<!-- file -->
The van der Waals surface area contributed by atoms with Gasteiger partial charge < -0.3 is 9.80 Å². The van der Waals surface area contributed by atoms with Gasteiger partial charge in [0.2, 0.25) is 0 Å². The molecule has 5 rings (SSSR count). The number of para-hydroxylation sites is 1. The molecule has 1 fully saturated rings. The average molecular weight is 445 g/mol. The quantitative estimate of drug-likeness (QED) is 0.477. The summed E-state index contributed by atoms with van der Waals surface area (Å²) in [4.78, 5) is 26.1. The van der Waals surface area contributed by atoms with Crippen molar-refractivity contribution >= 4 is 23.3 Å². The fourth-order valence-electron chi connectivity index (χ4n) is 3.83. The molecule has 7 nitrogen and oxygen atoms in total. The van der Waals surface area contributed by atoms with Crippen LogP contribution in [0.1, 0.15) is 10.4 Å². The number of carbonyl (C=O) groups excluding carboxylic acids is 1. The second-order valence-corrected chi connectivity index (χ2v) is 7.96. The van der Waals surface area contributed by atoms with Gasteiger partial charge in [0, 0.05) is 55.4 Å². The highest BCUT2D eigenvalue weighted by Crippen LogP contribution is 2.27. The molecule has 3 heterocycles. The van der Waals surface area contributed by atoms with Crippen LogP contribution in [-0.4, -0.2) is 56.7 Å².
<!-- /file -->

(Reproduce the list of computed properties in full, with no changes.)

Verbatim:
The van der Waals surface area contributed by atoms with Gasteiger partial charge < -0.3 is 9.80 Å². The van der Waals surface area contributed by atoms with Gasteiger partial charge in [0.2, 0.25) is 0 Å². The molecule has 5 rings (SSSR count). The number of para-hydroxylation sites is 1. The molecule has 1 fully saturated rings. The average molecular weight is 445 g/mol. The quantitative estimate of drug-likeness (QED) is 0.477. The summed E-state index contributed by atoms with van der Waals surface area (Å²) in [4.78, 5) is 26.1. The van der Waals surface area contributed by atoms with Crippen molar-refractivity contribution >= 4 is 23.3 Å². The fourth-order valence-electron chi connectivity index (χ4n) is 3.83. The molecule has 7 nitrogen and oxygen atoms in total. The van der Waals surface area contributed by atoms with Crippen LogP contribution in [0.1, 0.15) is 10.4 Å². The number of carbonyl (C=O) groups excluding carboxylic acids is 1. The second-order valence-corrected chi connectivity index (χ2v) is 7.96. The van der Waals surface area contributed by atoms with Gasteiger partial charge in [0, 0.05) is 55.4 Å². The highest BCUT2D eigenvalue weighted by Crippen LogP contribution is 2.27. The molecule has 3 heterocycles. The van der Waals surface area contributed by atoms with Crippen LogP contribution in [-0.4, -0.2) is 56.7 Å².